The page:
I made these chocolate-covered-lemon-cake cake pops for M’s Tea @ The Patio little party and for Yaya’s gathering at Ritz on Saturday. I forgot about the styrofoam block for cake pop drying, hence all the cake pops were inverted. But I think they still looked pretty. Heehee.
It smelled so good while it was baking! I’m a little sad I didn’t bake another loaf just to eat it as it is, cos it was SO good. The lemon syrup drenching part of the recipe really brought it to another level. Will and must try it again.
So here it is all crumbled. I cut away most of the browned sides so the cake pops would look more… yellow. =P
I made a lemon cream cheese frosting and when they were all nicely rolled up into cake balls, they look like this:
Then, covered with Valrhona’s 66% cocoa Feve Pur Caraibe chocolate:
The tartness of the lemon cake was perfect complement to the dark chocolate’s bitter-sweetness. BIG yums.
Eve helped me with cake pop decoration for the completed fun dessert you see in the first picture. We used Wilton’s pink candy melts.
Check out Bakerella for more Cake Pop and Cupcake Pop ideas! She’s got really cool Easter-themed ones up now. Have fun!
And here’s Joy the Baker‘s recipe for the gorgeous lemon cake:
Lemon Drenched Lemon Cakes
For the Cakes:
2 2/3 cups all-purpose flour
2 1/2 teaspoons baking powder
pinch of salt
2 1/3 cups sugar
1/2 plump, moist vanilla bean, split lengthwise, seeds scraped out and reserved, or 1 1/2 teaspoons pure vanilla extract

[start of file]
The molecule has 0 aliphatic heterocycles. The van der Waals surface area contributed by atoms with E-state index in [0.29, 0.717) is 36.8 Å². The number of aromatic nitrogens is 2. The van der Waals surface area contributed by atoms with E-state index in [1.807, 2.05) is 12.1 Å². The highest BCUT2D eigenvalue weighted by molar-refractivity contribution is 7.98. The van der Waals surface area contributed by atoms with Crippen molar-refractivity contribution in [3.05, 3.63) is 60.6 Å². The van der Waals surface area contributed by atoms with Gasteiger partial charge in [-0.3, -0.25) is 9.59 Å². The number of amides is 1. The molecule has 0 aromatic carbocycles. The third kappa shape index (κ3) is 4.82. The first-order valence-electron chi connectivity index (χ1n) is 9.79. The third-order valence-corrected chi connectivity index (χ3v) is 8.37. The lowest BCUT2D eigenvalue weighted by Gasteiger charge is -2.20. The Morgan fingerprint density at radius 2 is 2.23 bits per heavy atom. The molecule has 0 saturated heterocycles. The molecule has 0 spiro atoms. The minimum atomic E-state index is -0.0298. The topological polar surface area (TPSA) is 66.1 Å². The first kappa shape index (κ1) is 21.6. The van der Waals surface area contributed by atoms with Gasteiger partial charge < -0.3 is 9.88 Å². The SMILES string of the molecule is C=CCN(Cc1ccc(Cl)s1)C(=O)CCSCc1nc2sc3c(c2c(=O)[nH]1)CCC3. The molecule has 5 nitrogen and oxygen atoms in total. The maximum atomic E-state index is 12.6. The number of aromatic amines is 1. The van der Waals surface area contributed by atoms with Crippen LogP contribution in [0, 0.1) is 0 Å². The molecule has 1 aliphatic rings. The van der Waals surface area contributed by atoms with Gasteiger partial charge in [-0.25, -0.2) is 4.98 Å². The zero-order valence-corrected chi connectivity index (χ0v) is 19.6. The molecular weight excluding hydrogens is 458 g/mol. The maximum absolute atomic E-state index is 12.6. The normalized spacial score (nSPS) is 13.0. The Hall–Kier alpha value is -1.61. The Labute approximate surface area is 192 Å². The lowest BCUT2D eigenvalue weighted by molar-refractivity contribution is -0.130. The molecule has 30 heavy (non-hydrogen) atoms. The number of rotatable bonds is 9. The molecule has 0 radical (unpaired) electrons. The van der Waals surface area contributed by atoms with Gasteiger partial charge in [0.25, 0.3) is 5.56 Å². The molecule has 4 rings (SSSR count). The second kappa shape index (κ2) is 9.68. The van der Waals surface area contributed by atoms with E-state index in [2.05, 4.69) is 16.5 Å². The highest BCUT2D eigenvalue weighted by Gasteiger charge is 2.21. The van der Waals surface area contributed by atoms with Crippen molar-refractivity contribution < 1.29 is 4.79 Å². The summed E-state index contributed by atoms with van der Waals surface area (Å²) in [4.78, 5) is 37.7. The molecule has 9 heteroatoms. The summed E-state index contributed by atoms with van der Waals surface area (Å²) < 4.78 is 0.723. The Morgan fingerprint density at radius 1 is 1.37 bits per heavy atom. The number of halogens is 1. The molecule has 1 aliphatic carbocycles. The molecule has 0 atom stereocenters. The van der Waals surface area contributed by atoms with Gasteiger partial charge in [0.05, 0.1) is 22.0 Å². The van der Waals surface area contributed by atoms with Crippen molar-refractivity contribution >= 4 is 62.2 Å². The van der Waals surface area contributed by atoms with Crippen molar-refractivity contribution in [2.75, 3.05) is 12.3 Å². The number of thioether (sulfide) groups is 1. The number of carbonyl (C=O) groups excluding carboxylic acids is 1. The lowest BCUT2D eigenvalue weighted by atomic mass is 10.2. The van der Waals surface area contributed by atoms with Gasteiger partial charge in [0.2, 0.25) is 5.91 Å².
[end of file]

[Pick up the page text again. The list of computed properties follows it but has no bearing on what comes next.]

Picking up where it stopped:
6 large eggs, preferably at room temperature
2/3 cups heavy cream
zest of two lemons, finely grated
1 stick, plus 7 Tablespoons (15 Tablespoons) unsalted butter, melted and cooled
For the syrup:
1/3 cup water
1/4 cup sugar
juice of two lemons
Making the cakes:
Center a rack in the oven and preheat the oven to 350 degrees F. Butter two 8 1/2-4 1/2-inch loaf pans, dust the insides with flour and tap out the excess. Even if the pans are nonstick, it’s a good idea to butter and flour them. Place the pans on an insulated baking sheet or on two regular sheets stacked one on top of the other.
Sift together the flour, baking powder and salt.
Put the sugar and the lemon zest in a large bowl, working with your fingers, rub them together until the sugar is moist and thoroughly imbued with the fragrance of lemon. Add the vanilla bean seeds and work them into the sugar. If you are using vanilla extract, add it later, after you have added the eggs.
Add the eggs and whisk them into the sugar, beating until they are thoroughly incorporated. Whisk in the extract (if using), then whisk in the cream. Continuing with the whisk, or switching to a large rubber spatula, gently stir in the dry ingredients in 3 or 4 additions; the batter will be smooth and thick. Finish by folding in the melted butter in 2 or 3 additions. Pour the batter into the pans, smoothing with a rubber spatula. Bake for 55 to 60 minutes, or until a knife inserted into the center of the cakes comes out clean.
As soon as the cake goes into the oven, make the syrup.
After about 30 minutes in the oven, check the cakes for color- if they are browning too quickly, cover them lightly with foil tents.
Making the syrup: Stir the water and sugar together in a medium saucepan over medium heat until the sugar melts, then bring to a boil. Remove the pan from heat and stir in the lemon juice. Pour the syrup into a heatproof bowl and let cool.
When the cakes test done, transfer them to a wire rack to cool for 5 minutes before unmolding them and turning them right side up on the rack. Place the rack over a baking sheet lined with wax paper and, using a thin skewer, cake tester or thin-bladed sharp knife, poke holes all over the cakes. Brush the cakes all over with the syrup, working slowly so that the cakes sop it up. Leave the cakes on the rack to cool to room temperature.